I asked him if I could take a photo of his pet python and he was quite delighted to see the resulting image in my digicam’s display. He requested me to take a photo of him together with the python and I haven’t seen anybody as happy as he was upon seeing a few simple instant photographs. He wondered aloud if I could send him prints, and I said sure.  Perhaps in gratitude for breaking the dreadful monotony of his days, he offered to catch me a ‘sqealer’ when I came back. I asked, what’s a squealer? He replied that they were quick-footed, reddish mice with long puffy tails. (Oh. Squirrels.)

Before leaving , I gave him some cash for graciously photographing me with his python. He lit up and flashed an all-teeth, ear-to-ear smile. He said he was going to use it to buy the nicest pair of footwear there is: Islander brand flip-flops. 

A year later, I’m back on the same road carrying photo prints of my homicidal friend with his cold-blooded pal.

(To be continued)



The Philippines! Mt. Batulao part 3: the Squeeze

The original plan was that we would spend the afternoon at the peak and my companions would descend back before dark and leave me to camp alone overnight. But because of our little side-trip to the old lady’s house earlier, there was only half an hour’s worth of daylight left by the time we arrived.

After pitching my small tent, we stared at it for a long time. Though no one made any comments on the subject, we all knew there was no way on earth we were going to fit in there. By tacit agreement, we did not bother to find out and just went wandering around the vicinity, checking what stuff was available in the store nearby (liquor, soda, noodles, junk-food ..) and lounged around checking the surrounding scenery.

Our campsite was right beside a hill. I climbed it and sat on a rock at the summit transfixed at the western horizon where the sun was putting on a show. The sky was so red, it had made the whole landscape blush. Nothing was spared from its cosmic paintbrush.  Clouds, whole fields, whole mountainsides, tents, people, a dog, a cat, a goat and a couple of chickens– .. everything turned into a surreal purple-red in absolute chromatic unison. It was only around a 10 minute show. And as with all things of sublime beauty and wonder, it was terribly fleeting and you can’t take it home with you to keep. I stayed for a few more minutes and just stared at my shoes before finally descending down the hill while the trail was still visible.

We had dinner in the nearby store where there was some cover from the cold wind steadily coming in from the east. We were joined by other hikers and a cat. It kept getting colder and there was no longer ignoring the inevitable. How were we going to fit in our tent without oozing into each other and merge at the molecular level?

After several experiments in different positions in my tiny blue tent, we finally give up and just hope for the fatigue to do its job and knock us out in whatever position we were in. We chat and chuckle ourselves to sleep, and in that steady descent into the carefree, indifference of slumber, I thank God for tweaking our itinerary and foiling our plans for this trip. In travel, as in life in general, I’d hands down prefer His plans over mine any day.

I just hope nobody farts.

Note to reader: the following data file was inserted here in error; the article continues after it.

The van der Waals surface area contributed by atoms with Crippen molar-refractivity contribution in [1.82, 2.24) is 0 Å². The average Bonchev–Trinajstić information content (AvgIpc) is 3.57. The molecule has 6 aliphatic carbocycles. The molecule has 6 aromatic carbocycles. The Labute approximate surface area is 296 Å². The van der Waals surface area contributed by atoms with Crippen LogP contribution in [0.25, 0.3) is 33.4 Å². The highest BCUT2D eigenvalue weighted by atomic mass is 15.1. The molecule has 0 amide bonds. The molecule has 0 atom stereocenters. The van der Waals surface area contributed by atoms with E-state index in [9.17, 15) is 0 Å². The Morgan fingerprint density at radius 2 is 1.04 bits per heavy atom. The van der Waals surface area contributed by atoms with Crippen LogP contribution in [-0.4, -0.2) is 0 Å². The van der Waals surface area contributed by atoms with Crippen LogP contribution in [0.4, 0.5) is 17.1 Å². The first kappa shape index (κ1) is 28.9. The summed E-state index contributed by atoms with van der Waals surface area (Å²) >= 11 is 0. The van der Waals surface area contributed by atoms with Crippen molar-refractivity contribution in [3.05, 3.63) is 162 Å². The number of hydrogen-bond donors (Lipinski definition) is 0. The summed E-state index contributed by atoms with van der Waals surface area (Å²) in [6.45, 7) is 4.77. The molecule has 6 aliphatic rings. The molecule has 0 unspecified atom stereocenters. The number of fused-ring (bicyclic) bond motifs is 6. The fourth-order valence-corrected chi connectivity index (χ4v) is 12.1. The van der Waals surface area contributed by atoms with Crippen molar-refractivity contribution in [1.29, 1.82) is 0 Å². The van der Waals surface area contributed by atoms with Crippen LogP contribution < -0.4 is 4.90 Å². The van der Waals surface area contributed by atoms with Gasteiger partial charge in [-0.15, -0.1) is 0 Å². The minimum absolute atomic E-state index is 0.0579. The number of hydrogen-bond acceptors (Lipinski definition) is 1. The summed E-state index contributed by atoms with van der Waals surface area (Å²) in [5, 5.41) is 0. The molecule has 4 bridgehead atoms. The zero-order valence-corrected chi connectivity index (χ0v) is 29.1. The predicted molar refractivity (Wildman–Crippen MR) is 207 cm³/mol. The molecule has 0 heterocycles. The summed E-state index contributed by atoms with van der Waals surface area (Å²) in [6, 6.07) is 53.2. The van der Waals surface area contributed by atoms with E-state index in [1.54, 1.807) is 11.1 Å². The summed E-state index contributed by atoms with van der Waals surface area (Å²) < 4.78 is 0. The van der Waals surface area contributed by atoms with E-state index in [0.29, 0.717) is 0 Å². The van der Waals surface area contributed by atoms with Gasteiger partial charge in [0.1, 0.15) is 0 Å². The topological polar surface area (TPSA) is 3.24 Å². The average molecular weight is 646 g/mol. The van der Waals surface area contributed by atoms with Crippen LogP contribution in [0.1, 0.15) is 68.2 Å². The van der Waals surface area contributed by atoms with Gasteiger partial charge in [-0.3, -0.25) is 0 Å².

How to get there:

Morning has broken

Morning has broken


The smell of the air here makes you close your eyes


Near the old man’s house


Just one of the many peaks

The Batangas Sky

The Batangas Sky

Oh, give me a home...

Oh, give me a home…

Evening falls

Evening falls


The Philippines! Mt. Batulao part 2: The House by the Stream and the Saddest Dog I’ve Ever Seen

We had originally planned to hike Mt. Tagapo in Talim island but just the previous day, had changed our minds and decided to do Mt. Batulao instead.

About a quarter of the way to one of Mt Batulao’s campsites, in one of several stops where fresh coconuts were sold, we met an old lady who invited us to their, as she enthusiastically put it, “house by the stream”. When it comes to side-trips, I invariably do not need much convincing. We went and happily disregarded our original itinerary. We were welcomed by an excited white mutt and the somewhat reserved old husband of our new friend.

We walked towards a swimming hole 5 minutes away and I took a dip in the ice-cold water while my friends took in the surrounding woods and scenery and chatted with our young guide who was the old couple’s niece (or was he their grandchild?)

For lunch we laid out banana leaves on the grass in front of their house and dumped the rice and gatang manok (chicken cooked in coconut milk) we bought from a sari sari store earlier over it and ate with our hands while listening to the old man’s small transistor radio playing oldies music from an AM station. We kept a close watch over their white dog who kept licking his snout, eyes wide and alert in giddy anticipation for our left overs.

I had brought a flask of brandy with me and the mention of this seemed to breath life and enthusiasm into the old man of around 80 or so years. We passed a glass around and tried to make my 8 ounces of liquor last as long as possible by pouring just enough to wet our throats with each shot. We chased our brandy with fresh coconut water. Now that we had a lot of.

The old man told us he grew up in batangas and one night a long, long time ago, they were having a drinking session with his friends and a dayo (guest). And for some reason he and his friends were suddenly seized with curiosity on what a couple of hundred feet of rolling down a steep cliff would do to a person. And so they proceeded to carry their drunk and semi-conscious guest over a nice cliff nearby and tossed him to his bumpy, bouncy death. The only problem was although their ‘friend’ was practically naked once he made his 2,212th  and last somersault, he actually survived to tell the tale (Old man: ay nung hinagis namin e naka long sleeves, bihis na bihis. Pag dating nya sa baba,  hubo’t hubad na). Wanted and hunted by the Philippine Constabulary (PC) as the police were called in the olden days, he was convinced by the mayor to just leave town and return once the heat died down. It took decades before he was able to return. I asked him why they did that to the poor fellow, and he replied, Wala, trip lang (We were just fooling around), flashing a shy, near-toothless smile.